As for the "No Jerks" criteria, you are all exaggerating its importance.  Most people just aren't that bad.  I suspect a lot of the Jerky behavior you have observed over the years could have been dealt with via good management, thus sparing the "team" the loss of a valuable contributor.  People who are such A-holes that no one can stand them are very rare and it is so obvious not to hire them that there is no point in making it a formal criterion.

I mean, why not have a policy "we don't hire the criminally insane"?

name withheld out of cowardice
Tuesday, March 02, 2004

I am a jerk.

I owe my longevity here to my time-honored tradition of getting things done, not abiding interruptions from "team players" who
  - didn't read my last email
  - didn't read the docs
  - didn't RTFM

If you need help dealing with something I own, I will help you politely.

But if you
  - are bad at your job
  - obstruct me from doing mine
  - repeatedly ask to borrow my resourcefulness and ingenuity without first attempting to use your own

...then I will allocate some of my own precious time to the task of calling attention to your weaknesses.

Jerkmeister
Tuesday, March 02, 2004

I mean, why not have a policy "we don't hire the criminally insane"?

Because most companies *don't* hire the criminally insane.  Whereas many, many companies hire jerks.

Cognitive Dissonance
Tuesday, March 02, 2004

Back when I used to be the best assembly-language coder on Earth, I always wanted to work alone so I wouldn't have to carry a team of lackwits who couldn't even understand my work, much less improve on it.  My modules were flawless and any integration problems always turned out to be some else's fault.

I felt, though, that I required a larger audience to appreciate my talents, so I resolved to get along with other developers just enough to join a project team and bless them with the largess of my contributions.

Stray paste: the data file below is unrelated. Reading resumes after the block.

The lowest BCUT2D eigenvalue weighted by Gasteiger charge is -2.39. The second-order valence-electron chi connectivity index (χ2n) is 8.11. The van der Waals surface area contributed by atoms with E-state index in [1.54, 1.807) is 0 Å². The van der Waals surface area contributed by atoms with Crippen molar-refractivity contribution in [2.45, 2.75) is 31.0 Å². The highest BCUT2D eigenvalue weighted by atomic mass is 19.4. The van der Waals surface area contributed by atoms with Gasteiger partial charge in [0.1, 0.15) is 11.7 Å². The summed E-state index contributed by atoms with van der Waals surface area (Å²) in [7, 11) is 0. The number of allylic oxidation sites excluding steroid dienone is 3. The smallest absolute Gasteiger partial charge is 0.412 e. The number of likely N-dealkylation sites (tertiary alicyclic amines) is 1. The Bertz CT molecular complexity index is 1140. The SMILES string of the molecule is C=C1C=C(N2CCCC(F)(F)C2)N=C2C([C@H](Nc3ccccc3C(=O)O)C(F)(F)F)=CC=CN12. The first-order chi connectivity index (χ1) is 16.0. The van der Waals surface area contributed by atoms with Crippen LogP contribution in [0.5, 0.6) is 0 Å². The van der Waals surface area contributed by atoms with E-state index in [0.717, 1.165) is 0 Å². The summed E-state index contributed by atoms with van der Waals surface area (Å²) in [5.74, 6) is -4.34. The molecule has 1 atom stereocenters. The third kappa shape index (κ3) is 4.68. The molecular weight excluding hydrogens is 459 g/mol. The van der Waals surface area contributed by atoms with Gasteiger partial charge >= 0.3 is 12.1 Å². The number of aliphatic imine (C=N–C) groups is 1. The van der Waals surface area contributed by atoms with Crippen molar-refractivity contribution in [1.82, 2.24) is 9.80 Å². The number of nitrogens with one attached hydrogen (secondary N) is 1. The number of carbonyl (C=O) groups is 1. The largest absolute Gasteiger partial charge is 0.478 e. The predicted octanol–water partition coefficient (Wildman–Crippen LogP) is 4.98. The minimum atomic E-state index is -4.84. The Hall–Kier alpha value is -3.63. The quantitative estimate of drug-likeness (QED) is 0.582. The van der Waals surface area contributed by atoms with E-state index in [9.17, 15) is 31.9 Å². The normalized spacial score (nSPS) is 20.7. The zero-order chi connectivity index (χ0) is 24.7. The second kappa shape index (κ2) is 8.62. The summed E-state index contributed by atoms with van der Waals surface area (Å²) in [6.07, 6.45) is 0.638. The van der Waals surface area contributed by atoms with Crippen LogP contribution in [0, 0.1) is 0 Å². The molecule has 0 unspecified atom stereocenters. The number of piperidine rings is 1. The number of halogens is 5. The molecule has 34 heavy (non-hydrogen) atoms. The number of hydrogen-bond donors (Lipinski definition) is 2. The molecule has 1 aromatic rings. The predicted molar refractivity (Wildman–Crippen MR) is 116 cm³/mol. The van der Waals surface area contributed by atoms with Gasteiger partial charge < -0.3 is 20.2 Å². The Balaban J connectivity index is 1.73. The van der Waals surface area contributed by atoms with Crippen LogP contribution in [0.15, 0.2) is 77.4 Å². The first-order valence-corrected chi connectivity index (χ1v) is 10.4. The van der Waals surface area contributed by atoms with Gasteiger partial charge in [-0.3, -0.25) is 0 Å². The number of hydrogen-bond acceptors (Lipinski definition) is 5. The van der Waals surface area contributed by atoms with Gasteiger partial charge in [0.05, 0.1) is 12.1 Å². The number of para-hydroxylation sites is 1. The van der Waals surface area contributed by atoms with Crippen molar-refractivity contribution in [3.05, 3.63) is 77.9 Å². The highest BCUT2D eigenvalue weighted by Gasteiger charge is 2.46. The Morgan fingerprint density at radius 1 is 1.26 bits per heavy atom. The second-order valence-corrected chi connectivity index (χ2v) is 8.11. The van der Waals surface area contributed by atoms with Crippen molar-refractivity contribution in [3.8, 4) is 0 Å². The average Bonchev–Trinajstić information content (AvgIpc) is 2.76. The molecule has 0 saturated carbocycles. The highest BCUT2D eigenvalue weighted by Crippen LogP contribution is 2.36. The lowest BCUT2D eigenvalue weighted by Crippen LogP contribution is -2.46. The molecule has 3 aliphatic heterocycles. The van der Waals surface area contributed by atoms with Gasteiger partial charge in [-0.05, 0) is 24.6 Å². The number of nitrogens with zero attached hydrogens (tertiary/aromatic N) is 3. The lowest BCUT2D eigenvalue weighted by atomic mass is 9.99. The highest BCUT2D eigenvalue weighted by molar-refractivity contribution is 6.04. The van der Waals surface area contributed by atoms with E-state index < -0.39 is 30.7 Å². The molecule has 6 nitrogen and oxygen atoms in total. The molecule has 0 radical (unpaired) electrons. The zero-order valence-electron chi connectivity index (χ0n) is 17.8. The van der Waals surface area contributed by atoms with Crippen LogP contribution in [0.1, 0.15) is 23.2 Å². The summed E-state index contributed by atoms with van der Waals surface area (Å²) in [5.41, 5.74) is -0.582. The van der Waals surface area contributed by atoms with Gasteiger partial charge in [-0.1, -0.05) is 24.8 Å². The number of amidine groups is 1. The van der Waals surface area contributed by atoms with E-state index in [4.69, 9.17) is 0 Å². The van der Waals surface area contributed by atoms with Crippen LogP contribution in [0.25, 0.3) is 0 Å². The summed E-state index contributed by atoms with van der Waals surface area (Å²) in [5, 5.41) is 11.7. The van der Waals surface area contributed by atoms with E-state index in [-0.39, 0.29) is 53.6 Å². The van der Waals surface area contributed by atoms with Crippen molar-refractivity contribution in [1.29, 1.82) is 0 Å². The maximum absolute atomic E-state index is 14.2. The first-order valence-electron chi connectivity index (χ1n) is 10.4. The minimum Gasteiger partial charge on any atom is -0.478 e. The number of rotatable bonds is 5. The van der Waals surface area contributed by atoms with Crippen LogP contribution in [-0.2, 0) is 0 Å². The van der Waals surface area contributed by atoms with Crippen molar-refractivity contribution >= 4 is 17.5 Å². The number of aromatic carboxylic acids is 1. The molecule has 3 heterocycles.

Fortunately for me the team was very well managed and the lead programmer, having seen this kind of thing before, was very patient.  Looking back on it now, I don't understand why he didn't just poison my pizza.

So I worked with the team, bounced my ideas off them, argued the fine points, and learned that not only was I a jerk, but most of my precious code was actually junk.  Only after giving up the idea that I was the best, was I able to improve, learn, and become productive.

I think the antisocial genius is mostly a myth.  Personally, I have found it possible to be antisocial and a genius , but not at the same time.

-Al.

A. I. Breveleri
Tuesday, March 02, 2004

I agree with Jerkmeister.

In an ideal world, everyone on the team would be competent. In the real world, sometimes they're not. Sometimes they're just enourmous time sinks.

In such situations, the only "smart" way to "get things done" is to be a "jerk" to the people who would otherwise make this impossible.

Sometimes life throws you conflicting goals. The key to productivity is deciding which goals are most expendable in a certain situation. Often the most expendable goal is that of not being a jerk.

Thems the breaks.

Sum Dum Gai
Tuesday, March 02, 2004